The Man So Beautifully Out of Step by Larry Thornberry – “How to survive your era, Vin Scully style.”


Breaking Down Courage
by James M. Kushiner, Executive Director, The Fellowship of St. James
(Source: Email, 9/3/0/16; www.fsj.org)

Hacksaw Ridge, the first film directed by Mel Gibson in ten years, depicts the true story of Desmond Doss, a conscientious objector soldier who refused to carry a gun yet was awarded the Medal of Honor, the U.S.’s highest military honor, “for personal acts of valor above and beyond the call of duty.” Doss, a Seventh Day Adventist, entrusted his life to God on the battlefield as a U.S. Army medic at Okinawa in May 1945 and personally saved the lives of an estimated 75 of his comrades while under fire. He was wounded and went on permanent disability after the war.

I’ve never seen a more compelling portrait of the unbreakable meekness that will inherit the earth: moral courage under fire sustained by faith and humility. There is beauty, grace, and pathos here to behold, and together they speak to our ultimate human questions. 

Perhaps I was primed for this by my forays into World War histories, especially my reading of The Somme by Peter Hart this summer. The book brought to the imagination in grim detail the carnage witnessed on the battlefields of the Great War. Most soldiers who witnessed it did not care to speak of it, lest the conjured memories return and re-traumatize the heart and mind. Most kept these things behind an earthen dam to hold back those floodwaters.

Hacksaw Ridge is rated R for depicting such battlefield violence, including the sights a medic would have encountered in war. The Okinawa battlefield was also a charnel house of newly- and lately-slain Allies and Japanese soldiers in various stages of decomposition, a home for vermin and pestilence. These images are not for the squeamish.

In 2004, documentary film director Terry Benedict made The Conscientious Objector about Doss. He knew Doss for 17 years before his death in 2006 at 88. At a private screening of Hacksaw Ridge last night, Benedict described how Doss told his amazing story for years–“by rote,” but never let out the full story of what he experienced until Benedict pressed him on it, friend to friend. Doss’s dam broke and he emotionally told his interior and personal story to Benedict. In the film, the Doss character does look deeply shaken after his heroics.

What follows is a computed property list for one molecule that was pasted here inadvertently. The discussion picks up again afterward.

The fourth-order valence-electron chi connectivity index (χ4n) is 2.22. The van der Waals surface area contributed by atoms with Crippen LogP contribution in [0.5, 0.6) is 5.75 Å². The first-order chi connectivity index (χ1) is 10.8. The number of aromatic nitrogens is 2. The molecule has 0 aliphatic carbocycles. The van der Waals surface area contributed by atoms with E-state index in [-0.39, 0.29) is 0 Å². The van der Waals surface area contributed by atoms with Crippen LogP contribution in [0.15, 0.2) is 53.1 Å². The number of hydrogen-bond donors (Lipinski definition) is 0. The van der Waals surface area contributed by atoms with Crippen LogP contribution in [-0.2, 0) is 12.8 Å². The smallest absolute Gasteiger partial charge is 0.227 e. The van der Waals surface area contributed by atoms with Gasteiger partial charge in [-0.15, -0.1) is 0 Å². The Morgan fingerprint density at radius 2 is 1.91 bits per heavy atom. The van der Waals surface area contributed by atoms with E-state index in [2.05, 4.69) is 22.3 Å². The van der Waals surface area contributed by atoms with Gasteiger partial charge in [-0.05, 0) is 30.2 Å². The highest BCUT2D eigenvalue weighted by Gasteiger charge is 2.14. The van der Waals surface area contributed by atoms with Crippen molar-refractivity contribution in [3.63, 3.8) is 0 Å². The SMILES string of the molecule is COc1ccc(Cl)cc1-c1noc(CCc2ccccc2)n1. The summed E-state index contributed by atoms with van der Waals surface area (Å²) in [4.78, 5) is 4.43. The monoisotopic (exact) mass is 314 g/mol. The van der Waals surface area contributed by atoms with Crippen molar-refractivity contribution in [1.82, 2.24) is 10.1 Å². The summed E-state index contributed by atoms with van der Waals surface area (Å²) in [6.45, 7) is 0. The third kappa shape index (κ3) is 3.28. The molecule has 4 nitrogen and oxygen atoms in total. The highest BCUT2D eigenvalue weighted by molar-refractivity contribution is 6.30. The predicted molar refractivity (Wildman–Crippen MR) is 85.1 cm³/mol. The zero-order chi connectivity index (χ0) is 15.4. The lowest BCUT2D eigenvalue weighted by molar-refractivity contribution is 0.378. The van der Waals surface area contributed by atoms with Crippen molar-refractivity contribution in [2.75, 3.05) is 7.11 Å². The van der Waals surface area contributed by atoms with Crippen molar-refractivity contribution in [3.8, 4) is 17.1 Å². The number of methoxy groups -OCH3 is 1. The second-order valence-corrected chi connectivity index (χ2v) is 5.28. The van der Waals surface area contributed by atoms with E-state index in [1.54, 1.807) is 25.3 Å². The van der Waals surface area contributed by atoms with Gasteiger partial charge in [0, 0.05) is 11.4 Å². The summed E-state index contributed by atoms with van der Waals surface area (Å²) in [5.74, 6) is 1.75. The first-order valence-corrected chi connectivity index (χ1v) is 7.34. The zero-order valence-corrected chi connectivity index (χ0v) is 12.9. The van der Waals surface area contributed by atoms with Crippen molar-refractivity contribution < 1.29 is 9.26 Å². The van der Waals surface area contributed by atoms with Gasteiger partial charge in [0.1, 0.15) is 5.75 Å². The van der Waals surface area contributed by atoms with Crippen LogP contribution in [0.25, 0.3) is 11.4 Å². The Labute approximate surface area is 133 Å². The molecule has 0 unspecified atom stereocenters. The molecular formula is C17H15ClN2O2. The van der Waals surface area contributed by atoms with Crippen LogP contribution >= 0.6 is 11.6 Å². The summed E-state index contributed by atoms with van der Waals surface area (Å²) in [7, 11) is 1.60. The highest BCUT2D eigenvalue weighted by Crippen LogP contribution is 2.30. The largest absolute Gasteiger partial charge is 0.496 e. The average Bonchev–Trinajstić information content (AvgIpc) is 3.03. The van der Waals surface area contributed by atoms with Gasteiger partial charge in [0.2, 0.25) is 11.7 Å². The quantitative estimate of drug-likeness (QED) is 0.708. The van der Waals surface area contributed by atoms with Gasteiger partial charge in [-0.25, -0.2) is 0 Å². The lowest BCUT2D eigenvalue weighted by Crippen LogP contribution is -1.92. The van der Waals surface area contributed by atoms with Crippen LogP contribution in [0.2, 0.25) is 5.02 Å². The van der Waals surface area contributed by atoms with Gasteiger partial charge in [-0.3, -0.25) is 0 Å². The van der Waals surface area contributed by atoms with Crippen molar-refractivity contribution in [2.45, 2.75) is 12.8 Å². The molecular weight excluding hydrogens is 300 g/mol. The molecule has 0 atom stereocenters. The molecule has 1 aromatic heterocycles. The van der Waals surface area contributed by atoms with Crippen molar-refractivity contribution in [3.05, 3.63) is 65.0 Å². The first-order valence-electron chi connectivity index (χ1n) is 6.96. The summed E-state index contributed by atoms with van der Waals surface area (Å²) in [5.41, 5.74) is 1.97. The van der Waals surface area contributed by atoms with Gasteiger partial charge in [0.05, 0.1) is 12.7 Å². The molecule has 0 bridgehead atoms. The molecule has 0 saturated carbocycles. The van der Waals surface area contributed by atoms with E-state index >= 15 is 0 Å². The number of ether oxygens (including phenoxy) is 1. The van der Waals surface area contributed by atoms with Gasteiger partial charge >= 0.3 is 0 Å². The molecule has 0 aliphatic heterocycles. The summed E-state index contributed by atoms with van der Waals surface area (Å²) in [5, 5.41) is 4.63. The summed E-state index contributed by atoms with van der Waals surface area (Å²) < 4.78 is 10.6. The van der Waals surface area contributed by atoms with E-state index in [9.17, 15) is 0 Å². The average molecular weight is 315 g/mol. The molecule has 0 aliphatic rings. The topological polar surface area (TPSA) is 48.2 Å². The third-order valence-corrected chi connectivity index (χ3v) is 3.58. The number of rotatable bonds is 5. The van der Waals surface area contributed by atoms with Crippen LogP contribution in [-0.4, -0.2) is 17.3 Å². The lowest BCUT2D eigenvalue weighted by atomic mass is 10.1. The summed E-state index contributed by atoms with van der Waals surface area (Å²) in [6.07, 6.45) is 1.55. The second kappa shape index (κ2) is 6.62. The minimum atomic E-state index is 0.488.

In relating this last night, Benedict himself swallowed hard and nearly lost it when be began to describe how Doss lost it when he opened up. Such is the power in the personal encounter of such events that, when shared friend to friend, run deeper than rote surface descriptions of a basic story line. The true story is passed on in a personal way from man to man, or in a phrase Russell Kirk often used, a conscience speaking to a conscience.

So, too, does the gospel-directed encounter with Jesus Christ rise up within our hearts, seeking to convert the whole man, deeply shaking our inner dams so that we let go of the world we clutch with our self-centered egos and love the Lord our God with all our heart, mind, soul, and might. Those dam breaks often come with tears. Religion can give us a surface appearance of integrity we maintain; but the pure in heart, the unbreakable meek, will be the ones to see God. In Hacksaw Ridge, I saw a lightning flash of that courageous and suffering love for mankind that enlightens this dark and woeful world of war. Follow the Light.